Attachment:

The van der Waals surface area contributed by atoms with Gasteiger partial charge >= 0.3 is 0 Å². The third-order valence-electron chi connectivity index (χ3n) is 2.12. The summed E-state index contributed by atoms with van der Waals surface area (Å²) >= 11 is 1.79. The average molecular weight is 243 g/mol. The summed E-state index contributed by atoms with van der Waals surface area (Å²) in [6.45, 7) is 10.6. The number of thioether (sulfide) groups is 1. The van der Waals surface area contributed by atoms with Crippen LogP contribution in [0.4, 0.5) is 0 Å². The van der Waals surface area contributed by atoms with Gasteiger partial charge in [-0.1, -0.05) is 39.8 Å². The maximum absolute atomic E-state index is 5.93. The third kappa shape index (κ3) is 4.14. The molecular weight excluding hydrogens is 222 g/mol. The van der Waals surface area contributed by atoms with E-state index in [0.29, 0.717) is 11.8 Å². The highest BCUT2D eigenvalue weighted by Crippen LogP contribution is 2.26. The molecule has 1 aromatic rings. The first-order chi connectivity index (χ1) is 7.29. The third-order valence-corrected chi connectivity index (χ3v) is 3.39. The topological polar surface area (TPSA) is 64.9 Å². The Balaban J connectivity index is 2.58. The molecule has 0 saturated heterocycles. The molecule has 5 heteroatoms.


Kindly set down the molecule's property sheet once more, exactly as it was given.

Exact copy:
The van der Waals surface area contributed by atoms with Gasteiger partial charge >= 0.3 is 0 Å². The third-order valence-electron chi connectivity index (χ3n) is 2.12. The summed E-state index contributed by atoms with van der Waals surface area (Å²) >= 11 is 1.79. The average molecular weight is 243 g/mol. The summed E-state index contributed by atoms with van der Waals surface area (Å²) in [6.45, 7) is 10.6. The number of thioether (sulfide) groups is 1. The van der Waals surface area contributed by atoms with Crippen LogP contribution in [0.4, 0.5) is 0 Å². The van der Waals surface area contributed by atoms with Gasteiger partial charge in [-0.1, -0.05) is 39.8 Å². The maximum absolute atomic E-state index is 5.93. The third kappa shape index (κ3) is 4.14. The molecular weight excluding hydrogens is 222 g/mol. The van der Waals surface area contributed by atoms with E-state index in [0.29, 0.717) is 11.8 Å². The highest BCUT2D eigenvalue weighted by Crippen LogP contribution is 2.26. The molecule has 1 aromatic rings. The first-order chi connectivity index (χ1) is 7.29. The third-order valence-corrected chi connectivity index (χ3v) is 3.39. The topological polar surface area (TPSA) is 64.9 Å². The Balaban J connectivity index is 2.58. The molecule has 0 saturated heterocycles. The molecule has 5 heteroatoms.